Each of 5 bottles receive 90g of Ricoffy granules and 200g of white sugar.
500ml of hot water is added along with a further 500ml of cold water.
Give each bottle a good shake to dissolve the coffee granules and sugar entirely.
Top each bottle up with a further 750ml of cold water, give them another shake, then measure the temperature.
If the temperature is higher than 30c, wait until it drops to 30c before pitching an eighth of a teaspoon of yeast into each bottle.
Place the brew caps or fermentation bubblers on the bottles and place these in a warm but shady place to ferment for 30 days.
The primary reason for this long fermentation is that I want the wines to be totally sugared out in order that we can taste the absolute essence of each variant in its driest form. After this, the wine can be back-sweetened to taste. In addition, in a controlled experiment of this nature, every variant must be treated in exactly the same way.
After the 30 days, each batch was tasted to ensure that all of the sugars had been consumed.
The wine was then poured off into clean sterilized bottles, taking care to leave the majority of yeast and sediment behind.
At this stage, if you opt to use brew caps, the wine will be very fizzy and the racking will require a good deal of patience. This will not be a problem if you use a fermentation bubbler.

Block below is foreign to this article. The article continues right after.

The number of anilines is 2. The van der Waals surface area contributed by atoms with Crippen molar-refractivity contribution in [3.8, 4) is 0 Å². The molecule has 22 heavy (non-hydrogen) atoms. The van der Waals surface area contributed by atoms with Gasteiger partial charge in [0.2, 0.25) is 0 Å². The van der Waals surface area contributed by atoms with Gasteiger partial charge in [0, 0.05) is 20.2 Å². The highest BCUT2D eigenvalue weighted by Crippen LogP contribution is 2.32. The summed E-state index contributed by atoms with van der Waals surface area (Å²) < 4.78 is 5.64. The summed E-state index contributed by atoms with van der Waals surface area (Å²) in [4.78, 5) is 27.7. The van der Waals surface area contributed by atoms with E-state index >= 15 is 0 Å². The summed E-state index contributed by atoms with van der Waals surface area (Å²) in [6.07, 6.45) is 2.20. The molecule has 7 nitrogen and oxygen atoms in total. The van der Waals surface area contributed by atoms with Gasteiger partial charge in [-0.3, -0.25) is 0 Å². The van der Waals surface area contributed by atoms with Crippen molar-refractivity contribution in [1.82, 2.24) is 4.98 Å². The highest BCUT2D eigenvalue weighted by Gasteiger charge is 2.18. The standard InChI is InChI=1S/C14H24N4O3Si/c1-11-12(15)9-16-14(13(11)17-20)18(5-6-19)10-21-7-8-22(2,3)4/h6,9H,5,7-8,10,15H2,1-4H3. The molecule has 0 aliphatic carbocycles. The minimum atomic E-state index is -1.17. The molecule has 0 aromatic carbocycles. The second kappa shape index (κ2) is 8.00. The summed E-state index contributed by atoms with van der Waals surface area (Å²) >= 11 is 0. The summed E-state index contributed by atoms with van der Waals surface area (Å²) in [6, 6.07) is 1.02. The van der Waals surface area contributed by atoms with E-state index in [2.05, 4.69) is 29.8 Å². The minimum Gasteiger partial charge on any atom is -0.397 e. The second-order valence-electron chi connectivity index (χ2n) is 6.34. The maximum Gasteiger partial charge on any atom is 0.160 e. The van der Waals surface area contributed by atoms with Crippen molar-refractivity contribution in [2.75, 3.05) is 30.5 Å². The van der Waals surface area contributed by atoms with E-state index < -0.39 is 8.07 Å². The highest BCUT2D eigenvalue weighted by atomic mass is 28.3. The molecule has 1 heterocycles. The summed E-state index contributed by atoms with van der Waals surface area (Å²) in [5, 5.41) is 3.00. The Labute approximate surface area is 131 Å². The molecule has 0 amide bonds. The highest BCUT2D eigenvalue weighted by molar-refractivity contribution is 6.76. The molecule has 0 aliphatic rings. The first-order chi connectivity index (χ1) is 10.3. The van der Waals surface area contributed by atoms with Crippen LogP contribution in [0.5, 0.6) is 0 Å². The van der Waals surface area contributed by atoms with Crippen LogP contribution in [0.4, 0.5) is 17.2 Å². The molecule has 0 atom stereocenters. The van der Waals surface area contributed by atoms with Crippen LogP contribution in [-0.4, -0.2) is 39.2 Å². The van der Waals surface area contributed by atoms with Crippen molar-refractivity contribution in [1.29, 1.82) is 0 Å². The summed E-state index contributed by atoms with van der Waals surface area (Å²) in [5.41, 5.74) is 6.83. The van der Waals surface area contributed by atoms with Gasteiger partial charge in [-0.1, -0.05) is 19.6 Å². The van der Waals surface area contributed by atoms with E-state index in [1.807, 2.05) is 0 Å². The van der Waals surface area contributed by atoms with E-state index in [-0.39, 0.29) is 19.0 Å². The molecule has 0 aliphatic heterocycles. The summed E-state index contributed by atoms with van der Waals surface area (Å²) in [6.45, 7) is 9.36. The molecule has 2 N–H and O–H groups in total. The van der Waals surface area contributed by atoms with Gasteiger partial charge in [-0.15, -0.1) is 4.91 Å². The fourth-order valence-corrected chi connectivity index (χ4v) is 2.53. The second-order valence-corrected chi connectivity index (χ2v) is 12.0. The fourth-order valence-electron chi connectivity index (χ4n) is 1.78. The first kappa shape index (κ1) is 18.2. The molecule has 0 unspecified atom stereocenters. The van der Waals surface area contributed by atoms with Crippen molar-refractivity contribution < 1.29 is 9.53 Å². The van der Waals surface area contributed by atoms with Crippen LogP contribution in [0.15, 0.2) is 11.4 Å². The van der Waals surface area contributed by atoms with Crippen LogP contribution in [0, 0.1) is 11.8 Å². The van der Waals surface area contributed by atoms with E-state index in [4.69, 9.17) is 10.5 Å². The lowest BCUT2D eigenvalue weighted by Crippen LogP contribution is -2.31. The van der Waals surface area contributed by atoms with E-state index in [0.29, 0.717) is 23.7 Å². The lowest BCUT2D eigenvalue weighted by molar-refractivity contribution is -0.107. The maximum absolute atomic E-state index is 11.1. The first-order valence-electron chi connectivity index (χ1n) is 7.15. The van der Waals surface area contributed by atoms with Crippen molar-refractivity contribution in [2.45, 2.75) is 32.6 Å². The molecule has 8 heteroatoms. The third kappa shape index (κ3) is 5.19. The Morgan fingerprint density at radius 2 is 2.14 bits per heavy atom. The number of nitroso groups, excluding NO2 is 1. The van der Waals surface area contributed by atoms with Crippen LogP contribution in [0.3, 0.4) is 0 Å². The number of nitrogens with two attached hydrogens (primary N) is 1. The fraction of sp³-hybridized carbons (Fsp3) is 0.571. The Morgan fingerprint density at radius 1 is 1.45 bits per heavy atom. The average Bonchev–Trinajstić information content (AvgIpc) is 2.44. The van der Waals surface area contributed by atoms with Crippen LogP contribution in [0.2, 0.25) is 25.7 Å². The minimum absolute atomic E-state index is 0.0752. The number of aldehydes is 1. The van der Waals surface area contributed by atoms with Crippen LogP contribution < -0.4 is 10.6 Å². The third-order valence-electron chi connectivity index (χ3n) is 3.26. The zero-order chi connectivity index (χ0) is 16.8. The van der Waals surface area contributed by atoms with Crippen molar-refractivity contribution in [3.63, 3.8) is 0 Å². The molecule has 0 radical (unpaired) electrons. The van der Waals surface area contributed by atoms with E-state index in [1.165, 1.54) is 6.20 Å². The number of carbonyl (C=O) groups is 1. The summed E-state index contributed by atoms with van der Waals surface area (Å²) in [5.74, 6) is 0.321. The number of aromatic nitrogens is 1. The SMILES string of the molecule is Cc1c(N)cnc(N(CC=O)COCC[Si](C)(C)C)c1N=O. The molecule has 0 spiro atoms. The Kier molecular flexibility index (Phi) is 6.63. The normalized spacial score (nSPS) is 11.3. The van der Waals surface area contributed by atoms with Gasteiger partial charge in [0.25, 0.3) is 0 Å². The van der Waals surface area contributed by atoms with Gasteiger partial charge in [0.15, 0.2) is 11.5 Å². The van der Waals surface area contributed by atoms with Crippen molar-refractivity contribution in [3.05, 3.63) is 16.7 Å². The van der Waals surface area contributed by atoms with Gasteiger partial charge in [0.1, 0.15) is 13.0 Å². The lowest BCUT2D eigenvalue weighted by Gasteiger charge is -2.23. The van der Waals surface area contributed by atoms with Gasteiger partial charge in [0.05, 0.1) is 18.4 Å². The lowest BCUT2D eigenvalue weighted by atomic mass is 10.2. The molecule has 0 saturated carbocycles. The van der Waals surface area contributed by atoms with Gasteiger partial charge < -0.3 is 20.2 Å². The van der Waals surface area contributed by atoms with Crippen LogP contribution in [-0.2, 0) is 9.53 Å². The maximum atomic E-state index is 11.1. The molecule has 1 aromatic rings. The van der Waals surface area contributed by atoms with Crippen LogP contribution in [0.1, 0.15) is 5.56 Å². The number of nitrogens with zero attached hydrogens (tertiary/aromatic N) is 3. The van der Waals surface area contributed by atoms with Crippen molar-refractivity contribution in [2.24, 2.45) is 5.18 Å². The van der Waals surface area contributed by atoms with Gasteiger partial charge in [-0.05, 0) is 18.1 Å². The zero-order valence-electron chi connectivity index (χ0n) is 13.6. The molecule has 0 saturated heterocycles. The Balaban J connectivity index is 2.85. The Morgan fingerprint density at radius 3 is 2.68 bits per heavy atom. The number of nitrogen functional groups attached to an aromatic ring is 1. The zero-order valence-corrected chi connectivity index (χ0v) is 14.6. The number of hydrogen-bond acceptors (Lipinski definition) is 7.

The wines will still be almost totally opaque, due to microscopic coffee sediment and yeast in suspension.
To clear the wine, transfer the bottles to your refrigerator for a full 24 hours.
After this time, measure 160ml of water and add 5ml or a teaspoon of gelatin. Allow this stand for about 30 minutes until the gelatin has bloomed in the water.
Microwave the mixture in short bursts until it reaches 150f or 66c, and you’re ready to go.
Pour 30ml of the gelatin solution into each bottle and give it a gentle top-stir with a swizzle stick.
Return the bottles to your refrigerator to clear. The gelatin solution bonds the proteins and particulates in the wine making them heavy enough to precipitate to the bottom of the bottles.
This clearing process can take up to a week to complete.
After this time, pass each wine through a fine filter, or a ceramic filter if available, to keep the coagulated sediment behind.
The wine can be treated with sulphite in the form of Camden tablets to kill any remaining yeast, however I opted to simply bottle and refrigerate.
We live in the heart of the R62, the longest wine route in the world. As a result we have no shortage of wine officianados, and I took full advantage of this. I invited a whole bunch of them to a formal wine tasting, and these are the results.
The Vin 7 which seemed to be the most likely candidate turned out to be a bit thin and lacking in aroma and flavor, however it was still very drinkable.
The Vin 13 was a little more robust, with more coffee aromas coming through, along with a slight cranberry flavor.
The NT50 was again more robust with stronger coffee and berry flavors and aromas. It was very similar to the generic champagne yeast used as the control.